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Serving: United States
This slide shows the changes in labeling of organic and other specialty products through the decades.
EVOLUTION OF LABEL: This slide shows the changes in labeling of organic and other specialty products through the decades.

Organic industry has internal debate on labeling

The debate over hydroponics and containers has created opposition among organic bakers.

There are disagreements among avid supporters of organic production as to what growing methods should be allowed to carry the “certified organic” label.

Those viewpoints, especially the question of whether or not food grown by hydroponic farming methods should be eligible, were on display during a panel presentation April 7-9 at the annual North American Agricultural Journalists spring meeting in Washington, D.C.

Lee Krankel, executive director of the Coalition for Sustainable Organics, said that growing in soil doesn’t always make sense. There are areas where soils are poor, where rainfall is scarce and where growing conditions are not amenable to traditional fields of crops, he said.

“A hydroponic system lets you use 1% of the amount of water you would otherwise need,” he said. “The question I have is whether new labeling requirements on organics could blow out the USDA Certified Organic program’s reputation.”

Krankel said U.S. customers expect that foods that are labeled Certified Organic will be free of pesticides, hormones, antibiotics and GMOs.

“Where will we be in 2030?” he asked. “The original organic law, going forward, is about the social welfare of workers, the humane treatment of animals and the standards of organic production. Does the industry go by to Congress and try to evolve the label?”

David Chapman, executive director of the Real Organic Project, said hydroponic growers are attempted a “hostile takeover” of the organic industry.

“Organic is about the health of the soil and the health of the planet,” he said. “Agriculture has a big impact on climate change Healthy soil produces a healthy crop and healthy animals. People expect to go to the store and buy an organic tomato that was grown in soil, not by hydroponics.”

Chapman suggested that the “monied interests” have moved in to change the definition of organic in order to protect their own profits and insisted that allowing hydroponics to be labeled Certified Organic will diminish the meaning of the label.

Steve Etka, policy director for the National Organic Coalition, said that certification of non-soil crops is problematic because the organic laws require that crops qualifying for the label must be “fostering healthy soils.”

“Organic standards enhance biodiversity and environmental protection,” Etka said. “They require production systems that sequester carbon. The idea is to assure consumers that they are getting what they want. The organic label should be about continuous improvement. We should be using Certified Organic as the base and adding on labeling that tells consumers when there are higher standards.”

Laura Batcha, executive director of the Organic Trade Association, said that an organization that includes 9,500 operators is bound to face some problems.

“It is not about small and large and not as much about real organics but an extreme stance of anti-regulation,” she said. “Companies large and small can have a farm that is not organic, but can have containers sitting on concrete and their content is organic. There’s something ‘off’ about that.”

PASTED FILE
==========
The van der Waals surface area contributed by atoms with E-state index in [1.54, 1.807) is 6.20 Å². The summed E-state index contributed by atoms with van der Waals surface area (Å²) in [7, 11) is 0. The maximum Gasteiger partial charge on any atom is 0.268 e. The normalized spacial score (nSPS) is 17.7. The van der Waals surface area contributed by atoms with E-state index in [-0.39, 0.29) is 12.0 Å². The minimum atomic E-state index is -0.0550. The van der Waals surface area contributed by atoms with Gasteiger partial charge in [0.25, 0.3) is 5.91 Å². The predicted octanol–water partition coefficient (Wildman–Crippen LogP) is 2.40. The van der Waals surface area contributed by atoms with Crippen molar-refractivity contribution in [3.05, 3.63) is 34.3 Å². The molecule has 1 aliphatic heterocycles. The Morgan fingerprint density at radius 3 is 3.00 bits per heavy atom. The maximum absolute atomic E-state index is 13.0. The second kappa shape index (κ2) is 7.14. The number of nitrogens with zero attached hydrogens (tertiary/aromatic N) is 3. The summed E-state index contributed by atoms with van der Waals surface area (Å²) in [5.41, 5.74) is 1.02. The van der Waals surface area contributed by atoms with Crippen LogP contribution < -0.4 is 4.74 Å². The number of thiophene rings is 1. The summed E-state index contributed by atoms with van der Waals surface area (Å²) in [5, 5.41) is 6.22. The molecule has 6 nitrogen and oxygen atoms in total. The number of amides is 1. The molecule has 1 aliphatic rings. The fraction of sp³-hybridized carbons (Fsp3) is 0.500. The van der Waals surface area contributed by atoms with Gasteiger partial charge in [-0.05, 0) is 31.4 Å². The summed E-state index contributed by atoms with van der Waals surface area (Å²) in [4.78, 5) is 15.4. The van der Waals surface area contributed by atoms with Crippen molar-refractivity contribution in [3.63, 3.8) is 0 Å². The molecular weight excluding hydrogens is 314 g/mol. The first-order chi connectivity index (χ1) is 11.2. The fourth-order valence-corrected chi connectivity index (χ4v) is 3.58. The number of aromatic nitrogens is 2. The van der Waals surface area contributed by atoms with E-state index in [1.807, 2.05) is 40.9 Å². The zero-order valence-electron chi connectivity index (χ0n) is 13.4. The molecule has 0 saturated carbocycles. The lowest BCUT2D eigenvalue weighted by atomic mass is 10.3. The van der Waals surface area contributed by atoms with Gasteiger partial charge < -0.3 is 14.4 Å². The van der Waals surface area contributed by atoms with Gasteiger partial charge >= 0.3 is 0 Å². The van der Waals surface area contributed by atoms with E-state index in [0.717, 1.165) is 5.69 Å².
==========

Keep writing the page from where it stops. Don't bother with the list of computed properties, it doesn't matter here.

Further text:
Batcha said she believes that the market will decide in the end. If consumers do not accept any steps down from organic rules and humane treatment of animals, then the industry will be forced to maintain standards that they will accept.

She said there are a limited number of rules that can be pushed without regulations beginning to strangle small growers.

: Lee Frankel, left, executive director of the Coalition for Sustainable Organics talks about labeling standards as the rest of the panel looks on. Seated from left are Dave Chapman, executive director of the Real Organic Project; Steve Etka, policy direc

TALKING LABELS: Lee Frankel, left, executive director of the Coalition for Sustainable Organics talks about labeling standards as the rest of the panel looks on. Seated from left are Dave Chapman, executive director of the Real Organic Project; Steve Etka, policy director for the National Organic Coalition and Laura Batcha, executive director for the Organic Trade Association.

TALKING LABELS: Lee Frankel, left, executive director of the Coalition for Sustainable Organics talks about labeling standards as the rest of the panel looks on. Seated from left are Dave Chapman, executive director of the Real Organic Project; Steve Etka, policy director for the National Organic Coalition and Laura Batcha, executive director for the Organic Trade Association.

“If you use regulations as a supply management tool, then you are going to see supplies get really small or really large,” Batcha said.

Her concern about container growing is that labeling Certified Organic should only be allowed if the surrounding farming operation is also organic.

The panel also expressed concerns about how organic labels play out in import and export markets. There are countries with stricter standards for organic labeling, and others whose standards are more lenient than the U.S., particularly in allowing organic labels on meat from animals that have been treated with therapeutic antibiotics.

There are also concerns about “fake” organics entering the U.S.

“Organic is a consumer-driven label, and we do have to be aware that we put ourselves into a position of distrust of all organics as a result of import fraud,” Batcha said.

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